American Airlines operate just four first class lounges. Found at Los Angeles LAX terminal 4, Chicago O’Hare terminal 3, New York JFK terminal 8 and London Heathrow terminal 3, these first class lounges are branded as the ‘Flagship Lounge’. The branding is a classic case of overpromise, underdeliver.
What separates the Flagship Lounge from American’s regular lounges (the ‘Admirals Club’) is really the catering. There is food (the absence of which in the Admirals Club often coming to a shock to international travellers unfamiliar with the United States). There are also alcoholic beverages, served from what the Yanks call an ‘open bar’.
We used this lounge before flying to Tokyo Narita with Japan Airlines in first class. As our flight would be boarding from the gate right next to the lounge, this lounge was very conveniently located.
In addition to first class passengers, access is also granted to oneworld emerald members (with the exception of US Airways and American top tier members, who only receive access when on international itineraries) flying with an alliance carrier. Passengers in either category are also welcome to bring a guest.
Located right at the end of the ‘K’ concourse, we were promptly welcomed into the lounge by a particularly friendly lounge agent.
The lounge is small and was absolutely packed when we arrived. It cleared out when our flight to Tokyo, JL9 was called. None of the people from the lounge where in the first class cabin on JL9, so we can surmise that they were all oneworld emerald members and guests.
The lounge also gets packed in the evening in advance of all the flights to Europe departing.
The lounge has a number of comfortable chairs, which are all arranged in big groups. Odd, given that most business passengers are traveling alone.
In the corner is the quiet room, which is complete with signage noting that it is no longer a smoking room.
There is also a business centre, which was occupied by one gentleman talking loudly on his cellphone. This is not a criticism, travelers often need to make telephone calls and the quality of the line can mean talking loudly. GIven this reality, we are befuddled as to why more lounges don’t have quiet ‘phone booth’ style compartments.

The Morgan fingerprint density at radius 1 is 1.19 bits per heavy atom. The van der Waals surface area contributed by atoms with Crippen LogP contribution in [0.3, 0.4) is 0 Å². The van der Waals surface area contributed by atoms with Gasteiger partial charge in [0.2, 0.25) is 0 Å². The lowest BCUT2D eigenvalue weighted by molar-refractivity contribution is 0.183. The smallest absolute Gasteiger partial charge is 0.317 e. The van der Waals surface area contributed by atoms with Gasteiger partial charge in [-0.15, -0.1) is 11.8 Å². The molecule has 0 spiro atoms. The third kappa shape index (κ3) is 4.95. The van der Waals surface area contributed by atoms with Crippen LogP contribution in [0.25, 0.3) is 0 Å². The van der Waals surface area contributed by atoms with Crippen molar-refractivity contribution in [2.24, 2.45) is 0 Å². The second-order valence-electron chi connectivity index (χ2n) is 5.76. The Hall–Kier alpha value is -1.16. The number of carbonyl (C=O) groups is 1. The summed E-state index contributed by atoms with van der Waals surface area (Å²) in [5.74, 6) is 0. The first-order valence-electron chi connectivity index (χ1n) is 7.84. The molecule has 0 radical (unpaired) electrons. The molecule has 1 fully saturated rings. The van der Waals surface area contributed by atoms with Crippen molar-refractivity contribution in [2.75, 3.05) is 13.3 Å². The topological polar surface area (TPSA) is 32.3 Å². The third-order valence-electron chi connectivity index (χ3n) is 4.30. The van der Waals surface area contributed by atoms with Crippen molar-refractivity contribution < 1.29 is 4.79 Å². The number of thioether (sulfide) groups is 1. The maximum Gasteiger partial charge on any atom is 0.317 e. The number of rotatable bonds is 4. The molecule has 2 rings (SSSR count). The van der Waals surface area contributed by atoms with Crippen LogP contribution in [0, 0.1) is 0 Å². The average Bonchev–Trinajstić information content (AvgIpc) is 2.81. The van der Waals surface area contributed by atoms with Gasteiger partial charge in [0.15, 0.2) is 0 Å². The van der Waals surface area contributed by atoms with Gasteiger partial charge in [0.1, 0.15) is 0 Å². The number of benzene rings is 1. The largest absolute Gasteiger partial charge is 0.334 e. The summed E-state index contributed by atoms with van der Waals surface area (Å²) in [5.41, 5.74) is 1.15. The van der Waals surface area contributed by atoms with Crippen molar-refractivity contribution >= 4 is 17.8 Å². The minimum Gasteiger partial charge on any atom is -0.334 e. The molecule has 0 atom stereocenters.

In one corner a television screen was on, but thankfully was on mute. The lounge has restrooms, but no showers.
The breakfast selection notably had a selection of sushi (presumably to do with the departure of the Japan Airlines flight). It was very good.
Other miscellaneous breakfast items were out too. Throughout the day the menu rotates from ‘The Fresh Start’ to a light lunch called the ‘Flagship Café’, then its Afternoon Tea, the ‘Flagship Supper’ and finally the ‘Late Night Bite’.
While it was early, the ‘open bar’ was out in force. We elected to wait until our Japan Airlines flight, which would have the exclusive Champagne SALON, to have a drink.
There was also a selection of wines out – most open and with a cork shoved in the top.
By American airport standards – admittedly not a high bar – the Flagship Lounge is a space to pass the time before a flight. It is however, too small for the number of passengers with access at the peak times of the day. Indeed, we find the Admirals Club at Chicago O’Hare’s Terminal 3 to be more spacious and less crowded. That just leaves the food and beverage offering,